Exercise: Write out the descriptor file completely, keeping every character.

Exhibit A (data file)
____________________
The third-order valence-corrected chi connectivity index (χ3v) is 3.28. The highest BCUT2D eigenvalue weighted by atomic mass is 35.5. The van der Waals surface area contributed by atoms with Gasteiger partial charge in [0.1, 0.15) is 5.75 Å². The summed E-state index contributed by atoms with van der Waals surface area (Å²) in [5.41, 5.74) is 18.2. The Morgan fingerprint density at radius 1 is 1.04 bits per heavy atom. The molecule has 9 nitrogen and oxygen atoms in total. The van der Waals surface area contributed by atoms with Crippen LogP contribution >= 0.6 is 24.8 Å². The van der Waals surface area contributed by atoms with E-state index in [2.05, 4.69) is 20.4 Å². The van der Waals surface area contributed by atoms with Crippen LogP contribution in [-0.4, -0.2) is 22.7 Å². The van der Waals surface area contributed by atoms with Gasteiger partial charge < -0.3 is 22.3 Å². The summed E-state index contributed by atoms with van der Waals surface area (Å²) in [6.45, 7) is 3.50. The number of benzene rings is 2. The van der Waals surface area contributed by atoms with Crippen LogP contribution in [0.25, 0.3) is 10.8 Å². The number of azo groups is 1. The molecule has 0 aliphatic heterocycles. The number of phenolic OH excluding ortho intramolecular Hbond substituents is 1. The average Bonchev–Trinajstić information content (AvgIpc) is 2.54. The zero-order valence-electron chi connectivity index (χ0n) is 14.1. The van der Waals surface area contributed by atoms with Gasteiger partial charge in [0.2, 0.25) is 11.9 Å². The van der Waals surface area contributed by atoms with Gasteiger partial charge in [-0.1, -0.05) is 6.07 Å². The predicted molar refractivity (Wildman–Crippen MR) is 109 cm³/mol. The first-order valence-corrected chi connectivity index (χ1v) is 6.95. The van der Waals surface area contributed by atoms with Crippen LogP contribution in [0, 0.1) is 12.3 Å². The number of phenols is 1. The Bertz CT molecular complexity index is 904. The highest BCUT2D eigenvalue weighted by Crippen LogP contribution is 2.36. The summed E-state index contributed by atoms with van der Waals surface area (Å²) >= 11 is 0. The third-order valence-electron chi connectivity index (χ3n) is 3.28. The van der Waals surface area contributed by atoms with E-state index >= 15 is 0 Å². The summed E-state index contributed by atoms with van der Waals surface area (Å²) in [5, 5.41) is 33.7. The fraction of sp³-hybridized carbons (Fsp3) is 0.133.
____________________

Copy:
The third-order valence-corrected chi connectivity index (χ3v) is 3.28. The highest BCUT2D eigenvalue weighted by atomic mass is 35.5. The van der Waals surface area contributed by atoms with Gasteiger partial charge in [0.1, 0.15) is 5.75 Å². The summed E-state index contributed by atoms with van der Waals surface area (Å²) in [5.41, 5.74) is 18.2. The Morgan fingerprint density at radius 1 is 1.04 bits per heavy atom. The molecule has 9 nitrogen and oxygen atoms in total. The van der Waals surface area contributed by atoms with Crippen LogP contribution >= 0.6 is 24.8 Å². The van der Waals surface area contributed by atoms with E-state index in [2.05, 4.69) is 20.4 Å². The van der Waals surface area contributed by atoms with Crippen LogP contribution in [-0.4, -0.2) is 22.7 Å². The van der Waals surface area contributed by atoms with Gasteiger partial charge < -0.3 is 22.3 Å². The summed E-state index contributed by atoms with van der Waals surface area (Å²) in [6.45, 7) is 3.50. The number of benzene rings is 2. The van der Waals surface area contributed by atoms with Crippen LogP contribution in [0.25, 0.3) is 10.8 Å². The number of azo groups is 1. The molecule has 0 aliphatic heterocycles. The number of phenolic OH excluding ortho intramolecular Hbond substituents is 1. The average Bonchev–Trinajstić information content (AvgIpc) is 2.54. The zero-order valence-electron chi connectivity index (χ0n) is 14.1. The van der Waals surface area contributed by atoms with Gasteiger partial charge in [0.2, 0.25) is 11.9 Å². The van der Waals surface area contributed by atoms with Gasteiger partial charge in [-0.1, -0.05) is 6.07 Å². The predicted molar refractivity (Wildman–Crippen MR) is 109 cm³/mol. The first-order valence-corrected chi connectivity index (χ1v) is 6.95. The van der Waals surface area contributed by atoms with Crippen LogP contribution in [0, 0.1) is 12.3 Å². The number of phenols is 1. The Bertz CT molecular complexity index is 904. The highest BCUT2D eigenvalue weighted by Crippen LogP contribution is 2.36. The summed E-state index contributed by atoms with van der Waals surface area (Å²) >= 11 is 0. The third-order valence-electron chi connectivity index (χ3n) is 3.28. The van der Waals surface area contributed by atoms with E-state index >= 15 is 0 Å². The summed E-state index contributed by atoms with van der Waals surface area (Å²) in [5, 5.41) is 33.7. The fraction of sp³-hybridized carbons (Fsp3) is 0.133.